What I Love About High Meadows: "All of it! I wish I could pick out a few details to share but honestly ALL of it played a huge role in who I am today, my career path, how I go through the world, the values I looked for in the man I married, and how I parent our children. If you truly take in all that High Meadows School and Camp has to teach and show us, then all members of the family prosper. I remember my mom saying when I was young: 'I'm sending you to High Meadows for me, so that you can teach me.' I did, and I still do. We hear stories from our alums all the time that even though they aren't on campus, they live a High Meadows lifestyle. This is what it's all about. Soak it all up like a sponge, and then spend your lifetime squeezing it out as you move about the world."
Sarah Bobbitt, High Meadows Parent and 'Mommy and Me' Teacher

Student Stats: Attended High Meadows from fourth - eighth grade. Her brother went there for Preschool first, and she went to the school later. He was in the same three-year-old classroom that she taught in as a High Meadows teacher.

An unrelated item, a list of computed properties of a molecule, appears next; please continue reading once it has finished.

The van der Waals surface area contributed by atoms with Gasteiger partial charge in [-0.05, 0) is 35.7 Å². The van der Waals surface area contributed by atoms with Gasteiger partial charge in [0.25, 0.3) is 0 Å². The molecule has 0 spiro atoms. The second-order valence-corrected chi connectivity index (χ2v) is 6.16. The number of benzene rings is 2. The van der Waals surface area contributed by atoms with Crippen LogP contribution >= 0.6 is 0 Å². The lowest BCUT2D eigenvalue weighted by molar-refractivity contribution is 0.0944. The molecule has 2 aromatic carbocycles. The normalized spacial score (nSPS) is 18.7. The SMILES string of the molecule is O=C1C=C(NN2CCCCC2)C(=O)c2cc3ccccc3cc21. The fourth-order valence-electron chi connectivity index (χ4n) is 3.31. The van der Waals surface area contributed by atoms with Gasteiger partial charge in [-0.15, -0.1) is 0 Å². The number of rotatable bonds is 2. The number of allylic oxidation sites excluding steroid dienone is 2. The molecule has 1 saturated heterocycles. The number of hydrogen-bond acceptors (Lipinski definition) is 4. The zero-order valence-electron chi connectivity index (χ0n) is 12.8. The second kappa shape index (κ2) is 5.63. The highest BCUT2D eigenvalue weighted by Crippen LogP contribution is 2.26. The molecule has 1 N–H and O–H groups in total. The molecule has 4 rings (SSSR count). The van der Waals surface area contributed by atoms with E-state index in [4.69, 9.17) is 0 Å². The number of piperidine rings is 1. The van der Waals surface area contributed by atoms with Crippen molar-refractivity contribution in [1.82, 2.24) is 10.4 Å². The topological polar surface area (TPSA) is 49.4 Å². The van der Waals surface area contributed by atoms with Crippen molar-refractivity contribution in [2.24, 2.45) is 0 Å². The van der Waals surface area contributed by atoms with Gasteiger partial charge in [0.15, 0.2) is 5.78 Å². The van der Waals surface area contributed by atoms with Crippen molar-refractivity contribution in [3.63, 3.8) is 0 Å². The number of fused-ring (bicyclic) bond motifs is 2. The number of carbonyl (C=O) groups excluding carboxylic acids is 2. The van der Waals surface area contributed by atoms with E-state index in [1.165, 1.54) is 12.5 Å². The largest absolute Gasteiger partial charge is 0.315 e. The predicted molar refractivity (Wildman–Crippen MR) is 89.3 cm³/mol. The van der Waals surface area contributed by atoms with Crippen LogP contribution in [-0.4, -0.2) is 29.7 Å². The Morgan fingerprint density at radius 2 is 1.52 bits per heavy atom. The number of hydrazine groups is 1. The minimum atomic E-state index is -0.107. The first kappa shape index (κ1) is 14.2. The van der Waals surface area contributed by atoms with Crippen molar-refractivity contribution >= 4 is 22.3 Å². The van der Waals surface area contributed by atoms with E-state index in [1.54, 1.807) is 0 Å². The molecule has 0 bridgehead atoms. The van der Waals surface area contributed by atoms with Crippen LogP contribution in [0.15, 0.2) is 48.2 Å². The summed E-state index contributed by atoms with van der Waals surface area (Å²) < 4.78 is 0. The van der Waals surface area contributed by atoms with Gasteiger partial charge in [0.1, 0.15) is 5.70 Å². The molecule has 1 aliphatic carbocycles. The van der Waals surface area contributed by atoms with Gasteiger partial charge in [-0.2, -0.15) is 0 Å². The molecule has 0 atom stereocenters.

Teacher Time: "I taught at High Meadows for 10 years in PreKindergarten and Kindergarten/1st grade classes. I was influenced by my High Meadows teachers and wanted to give that back to students. I loved that teachers had the flexibility to go at the student's pace. We worked with parents as a team and looked at students individually. If, as a school we keep the children's interests at heart, we don't have issues. That is my teaching philosophy as well as High Meadows'. Now I teach the Mommy and Me class one day a week which gives prospective families a snapshot of the culture and experience of the school. It has a nature spin, and we use the wonderful campus, including the labyrinth and the animals."